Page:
"Lydon is an intriguing prospect whose abilities to both shoot the ball and protect the rim will draw a lot of attention from scouts this year," ESPN's Chad Ford wrote.

    In addition to making a team-best 40.5 percent of his threes last year as a freshman, the 6'8” Lydon had 67 blocked shots. The latter part of his game stood out in the NCAA tournament when he had 20 blocks in five games, six each against Gonzaga and Middle Tennessee and five in the Elite Eight win over Virginia.

    The NBA players who have shot 40 percent from three and averaged at least 3.7 blocks per 100 possessions (Lydon's rate) is a short one, with most cases being a center who happened to take a handful of threes. But among those who were a little less frequent with the blocking but still did it enough to get noticed was Donyell Marshall, who from 1994-2009 had more than 800 career blocks and shot 35 percent from deep.

Devin Robinson, Florida

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    Compares to: Otto Porter, Washington Wizards

    Two relatively unproductive seasons at Florida haven't hurt Devin Robinson's pro prospects, as DraftExpress still has him going early in the second round in 2017. He entered this past draft but pulled out, giving him an opportunity to make his junior year a showcase of the talents that made him a 5-star prospect in 2014.

    The 6'8” Robinson has averaged only 21.2 minutes per game with the Gators, producing 7.8 points and 4.2 rebounds per game while shooting 43.2 percent overall and 30.3 from outside. He improved from 25.6 percent to 34 percent from three-point range, so there is hope that he can be the effective outside shooter that he'll need to be in order to catch on in the NBA.

    If so, he'd follow a similar track to Porter, who's major leap in perimeter accuracy in his sophomore year at Georgetown launched him the No. 3 overall pick in 2014. From there he had to start over, making only 19 percent of his threes as a rookie but going up to 33.7 and 36.7 percent in the ensuing seasons.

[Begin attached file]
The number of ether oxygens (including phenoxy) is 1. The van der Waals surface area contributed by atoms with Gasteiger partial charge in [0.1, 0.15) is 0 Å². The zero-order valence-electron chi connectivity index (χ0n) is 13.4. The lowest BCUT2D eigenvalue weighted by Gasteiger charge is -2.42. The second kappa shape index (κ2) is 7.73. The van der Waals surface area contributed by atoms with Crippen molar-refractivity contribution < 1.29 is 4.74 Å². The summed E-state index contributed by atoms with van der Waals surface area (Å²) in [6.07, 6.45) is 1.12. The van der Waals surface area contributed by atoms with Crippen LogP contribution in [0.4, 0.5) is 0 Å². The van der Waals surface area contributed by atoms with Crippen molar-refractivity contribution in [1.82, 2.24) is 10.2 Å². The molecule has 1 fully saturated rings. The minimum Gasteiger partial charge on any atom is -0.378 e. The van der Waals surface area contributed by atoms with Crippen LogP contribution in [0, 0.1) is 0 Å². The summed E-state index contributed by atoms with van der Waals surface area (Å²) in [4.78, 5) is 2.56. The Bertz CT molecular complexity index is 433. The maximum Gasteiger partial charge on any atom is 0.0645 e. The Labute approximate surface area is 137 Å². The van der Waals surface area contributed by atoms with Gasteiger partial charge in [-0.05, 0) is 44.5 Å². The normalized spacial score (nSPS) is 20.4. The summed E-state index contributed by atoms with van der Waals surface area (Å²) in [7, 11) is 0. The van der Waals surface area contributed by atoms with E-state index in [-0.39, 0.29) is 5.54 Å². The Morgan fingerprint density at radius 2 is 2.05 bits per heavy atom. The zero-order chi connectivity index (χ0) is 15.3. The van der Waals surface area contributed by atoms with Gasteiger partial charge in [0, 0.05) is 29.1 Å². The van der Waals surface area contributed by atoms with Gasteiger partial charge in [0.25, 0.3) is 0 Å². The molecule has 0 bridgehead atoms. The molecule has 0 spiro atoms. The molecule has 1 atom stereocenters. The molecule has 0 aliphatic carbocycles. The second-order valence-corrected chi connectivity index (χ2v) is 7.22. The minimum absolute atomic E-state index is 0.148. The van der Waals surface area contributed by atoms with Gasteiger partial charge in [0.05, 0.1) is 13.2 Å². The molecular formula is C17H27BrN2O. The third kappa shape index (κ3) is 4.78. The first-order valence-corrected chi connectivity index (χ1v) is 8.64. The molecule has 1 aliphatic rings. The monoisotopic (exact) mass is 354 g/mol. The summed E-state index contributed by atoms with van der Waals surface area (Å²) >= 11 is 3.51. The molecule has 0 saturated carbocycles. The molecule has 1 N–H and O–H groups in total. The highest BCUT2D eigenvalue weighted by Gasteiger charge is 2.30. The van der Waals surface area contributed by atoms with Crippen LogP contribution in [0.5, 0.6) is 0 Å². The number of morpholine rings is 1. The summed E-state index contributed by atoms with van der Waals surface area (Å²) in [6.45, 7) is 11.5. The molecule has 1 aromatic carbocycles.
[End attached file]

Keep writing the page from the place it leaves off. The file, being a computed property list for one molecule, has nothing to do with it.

Jayson Tatum, Duke

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    Brian Spurlock-USA TODAY Sports

    Compares to: Grant Hill (retired)

    With the number of pros that have come out of Duke, we didn't have to look elsewhere to find a comparison for Jayson Tatum. He cited three in particular when telling 247Sports' Andrew Slater how he expects to be used this season by coach Mike Krzyzewski.

    "More like Ingram, Jabari Parker, Grant Hill," Tatum said. "You know, that's one of the reasons I chose Duke. All those guys are athletic, in shape, so strength is something I have to work on."

    At 6'8” and 204 pounds he could stand to add 20 or so pounds of muscle, much like how Ingram bulked up during last season with the Blue Devils and propelled himself to the second overall pick. But that was also necessary to help him handle the rigors of playing the four in college, something Tatum won't need to do with Harry Giles and Marques Bolden joining him at Duke.

    This makes the Hill comparison the best one. Hill had the strength to handle the physicality of the college and pro game but also the outside and mid-range game to be a matchup nightmare. That's what Duke is hoping Tatum will be, and if he continues to progress he's got a shot at matching Hill's stellar 19-year NBA career.

    All statistics courtesy of, unless otherwise noted. All recruiting information courtesy of, unless otherwise noted.

    Follow Brian J. Pedersen on Twitter at @realBJP.